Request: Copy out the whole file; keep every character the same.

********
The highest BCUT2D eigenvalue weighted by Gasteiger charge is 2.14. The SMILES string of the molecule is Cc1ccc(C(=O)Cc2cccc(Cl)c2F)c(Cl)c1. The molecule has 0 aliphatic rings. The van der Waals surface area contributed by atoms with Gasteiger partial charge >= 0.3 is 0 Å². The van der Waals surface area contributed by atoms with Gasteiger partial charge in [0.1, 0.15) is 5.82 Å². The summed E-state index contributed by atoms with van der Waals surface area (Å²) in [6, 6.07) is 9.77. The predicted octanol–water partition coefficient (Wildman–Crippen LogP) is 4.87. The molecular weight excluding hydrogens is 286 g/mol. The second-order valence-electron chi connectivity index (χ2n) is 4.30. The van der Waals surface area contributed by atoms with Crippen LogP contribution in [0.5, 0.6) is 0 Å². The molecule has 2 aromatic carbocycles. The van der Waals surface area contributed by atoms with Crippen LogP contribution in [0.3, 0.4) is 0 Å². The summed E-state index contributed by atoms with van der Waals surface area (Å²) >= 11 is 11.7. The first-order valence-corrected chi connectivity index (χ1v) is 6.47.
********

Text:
The highest BCUT2D eigenvalue weighted by Gasteiger charge is 2.14. The SMILES string of the molecule is Cc1ccc(C(=O)Cc2cccc(Cl)c2F)c(Cl)c1. The molecule has 0 aliphatic rings. The van der Waals surface area contributed by atoms with Gasteiger partial charge >= 0.3 is 0 Å². The van der Waals surface area contributed by atoms with Gasteiger partial charge in [0.1, 0.15) is 5.82 Å². The summed E-state index contributed by atoms with van der Waals surface area (Å²) in [6, 6.07) is 9.77. The predicted octanol–water partition coefficient (Wildman–Crippen LogP) is 4.87. The molecular weight excluding hydrogens is 286 g/mol. The second-order valence-electron chi connectivity index (χ2n) is 4.30. The van der Waals surface area contributed by atoms with Crippen LogP contribution in [0.5, 0.6) is 0 Å². The molecule has 2 aromatic carbocycles. The van der Waals surface area contributed by atoms with Crippen LogP contribution in [0.3, 0.4) is 0 Å². The summed E-state index contributed by atoms with van der Waals surface area (Å²) >= 11 is 11.7. The first-order valence-corrected chi connectivity index (χ1v) is 6.47.